Owning a vineyard and now also a restaurant—Comtesse Thérèse Vineyard and Bistro in Aquebogue—has forced me to learn a lot of interesting new things over the years.
I recently had the pleasure of being introduced to Joseph de Boulogne, Chevalier de Saint-George, by violinist Gabriel Kastelle, who is performing at my bistro on occasional weekends this summer. Son of a French aristocrat and an African slave in the French colony of Guadeloupe in the 1700s, the handsome and multi-talented Boulogne impressed Queen Marie Antoinette, President John Adams and the Prince of Wales, among others. His father, George Boulogne de Saint-George, a sugar plantation owner, sired a daughter with his wife at almost the same time as the son was born to the slave. The entire ménage-à-cinq moved to Paris after the elder Boulogne killed a man in a drunken duel, when the son was in his teens. [expand]
In Paris, the young Chevalier traveled in elite circles, since his father was an intimate of King Louis XV, father of Louis XVI. The tall, handsome, athletic, exotic mulâtre was described by poets as a “French Hercules,” a “veritable Mars” and a “rival to Apollo.” John Adams, then Ambassador to France, wrote in his journal: “St-George is the most accomplished man in Europe, in riding, running, shooting, fencing, dancing, music. St-George will hit the button, any button on the coat or waistcoat of the greatest masters. He will hit a crown-piece in the air with a pistol ball.” He could shoot a wine cork thrown into the air by his valet, and could swim across the Seine with one arm. Adams was so impressed, he allegedly formed his radical liberal views favoring freeing the slaves in America, 100 years before the idea became a reality.
In addition to being an officer in the French Army, Joseph de Boulogne was France’s finest violinist and the foremost composer of his day, composing violin quartets, sonatas, symphonies and operas. He was music director for one of the two great symphonies in France, which commissioned the writing of the “Paris Symphonies” by Franz Joseph Haydn; the Chevalier himself traveled to Vienna to deliver the commission.
Mozart, who visited Paris at the age of 22 when the Chevalier was 33, borrowed many musical ideas from the Frenchman. If you listen to the Chevalier’s music, you’ll hear the resemblance to Mozart. The Chevalier, in fact, was nicknamed “Le Mozart Noir” or Black Mozart.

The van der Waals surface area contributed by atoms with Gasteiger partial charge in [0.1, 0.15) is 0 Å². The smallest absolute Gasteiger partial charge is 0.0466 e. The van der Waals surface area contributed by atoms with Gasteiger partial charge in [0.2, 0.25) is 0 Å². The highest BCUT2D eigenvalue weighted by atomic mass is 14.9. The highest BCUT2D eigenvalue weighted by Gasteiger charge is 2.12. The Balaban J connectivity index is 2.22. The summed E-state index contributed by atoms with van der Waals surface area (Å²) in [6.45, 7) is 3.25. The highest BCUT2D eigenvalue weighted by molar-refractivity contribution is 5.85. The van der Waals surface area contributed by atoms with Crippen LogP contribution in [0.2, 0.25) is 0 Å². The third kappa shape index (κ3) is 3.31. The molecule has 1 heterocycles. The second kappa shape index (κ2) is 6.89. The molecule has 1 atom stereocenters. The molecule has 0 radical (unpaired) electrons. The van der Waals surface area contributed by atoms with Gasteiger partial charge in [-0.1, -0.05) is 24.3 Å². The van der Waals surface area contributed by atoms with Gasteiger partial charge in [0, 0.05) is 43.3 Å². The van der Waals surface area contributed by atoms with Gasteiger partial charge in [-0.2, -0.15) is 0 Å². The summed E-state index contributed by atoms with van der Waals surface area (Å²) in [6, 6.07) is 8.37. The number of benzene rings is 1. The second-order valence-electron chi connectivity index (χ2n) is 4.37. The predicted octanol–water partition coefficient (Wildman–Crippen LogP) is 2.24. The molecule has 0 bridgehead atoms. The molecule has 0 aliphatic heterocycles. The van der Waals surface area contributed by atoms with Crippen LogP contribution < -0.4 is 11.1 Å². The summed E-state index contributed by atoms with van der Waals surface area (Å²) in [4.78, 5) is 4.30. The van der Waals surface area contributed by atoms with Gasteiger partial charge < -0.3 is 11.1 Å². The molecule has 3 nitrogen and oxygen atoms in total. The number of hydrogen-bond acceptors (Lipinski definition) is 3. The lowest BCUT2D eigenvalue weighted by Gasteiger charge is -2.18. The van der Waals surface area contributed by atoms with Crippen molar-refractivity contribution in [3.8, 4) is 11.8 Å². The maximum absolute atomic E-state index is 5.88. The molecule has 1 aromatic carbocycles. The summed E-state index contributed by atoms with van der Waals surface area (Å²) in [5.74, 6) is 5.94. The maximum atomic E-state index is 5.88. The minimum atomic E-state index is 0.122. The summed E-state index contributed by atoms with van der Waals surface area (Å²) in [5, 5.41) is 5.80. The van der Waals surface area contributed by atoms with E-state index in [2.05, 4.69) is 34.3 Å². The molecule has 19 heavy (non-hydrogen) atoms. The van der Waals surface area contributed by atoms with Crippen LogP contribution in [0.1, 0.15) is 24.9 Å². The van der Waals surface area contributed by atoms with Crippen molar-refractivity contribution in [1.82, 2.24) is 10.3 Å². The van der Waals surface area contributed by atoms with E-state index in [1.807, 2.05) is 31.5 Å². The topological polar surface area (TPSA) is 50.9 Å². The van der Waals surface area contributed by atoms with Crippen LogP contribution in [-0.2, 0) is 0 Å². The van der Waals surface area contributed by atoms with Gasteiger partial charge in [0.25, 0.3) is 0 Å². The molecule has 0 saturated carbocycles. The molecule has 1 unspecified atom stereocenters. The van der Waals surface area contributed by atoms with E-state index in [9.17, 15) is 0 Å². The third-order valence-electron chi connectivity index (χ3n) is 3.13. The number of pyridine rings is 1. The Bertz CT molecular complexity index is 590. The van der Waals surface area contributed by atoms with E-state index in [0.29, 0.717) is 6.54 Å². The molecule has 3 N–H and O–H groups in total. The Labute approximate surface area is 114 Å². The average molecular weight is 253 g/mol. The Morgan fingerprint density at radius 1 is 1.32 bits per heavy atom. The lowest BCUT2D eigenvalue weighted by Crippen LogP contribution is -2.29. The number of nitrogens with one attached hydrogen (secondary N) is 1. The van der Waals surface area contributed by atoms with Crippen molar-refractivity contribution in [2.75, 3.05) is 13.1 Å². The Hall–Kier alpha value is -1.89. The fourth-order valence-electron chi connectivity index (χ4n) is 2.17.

Boulogne’s father held the highest expectations for him, and pushed him to succeed. But there was racism in the 1700s, and slavery was still commonplace and legal in France (and America). Black people were regulated by Le Code Noir, or Black Law. The Chevalier had to wear three layers of make-up so he wouldn’t stand out so much at the court of King Louis XVI.
Queen Marie Antoinette, Louis the XVI’s wife, became enamored of the young musical celebrity, and he became her music tutor. Rumor was that more than music lessons went on underneath the harpsichord! Due to the backlash against her showing favoritism toward a “nègre,” ultimately Antoinette was forced to drop the Chevalier’s acquaintance, and she thereafter gave him the cold shoulder.
The queen herself got her head separated from her shoulders in 1793.
The dashing Mozart Noir had a reputation as a lover and allegedly had numerous other liaisons and dalliances at court, but when one of the noblewomen gave birth to a baby with unusually dark skin, it was left to die.
In 1793, Boulogne was accused by the Revolutionary Council of misappropriation of public funds (from the military) for personal use. Though exonerated, he was later arrested for corruption, and spent 18 months in jail, then cleared his name again. He survived two assassination attempts, and died in poverty in 1799, at the age of 54.
After the French Revolution, Napoleon and French cultural institutions in general deliberately ignored the work of Saint-George. The Chevalier is virtually unknown in France, and in the world, today.
The music of Joseph de Boulogne, Chevalier de Saint-George, is beautiful. Similar to Mozart, but with a slight bit more, how shall I say, depth? soul? heart? feeling? color? (No pun intended). Listen to some of his music. I’ve bought a few of the CDs and intend to play them at my bistro, which was built in 1835 and has been renovated in the Napoleonic style.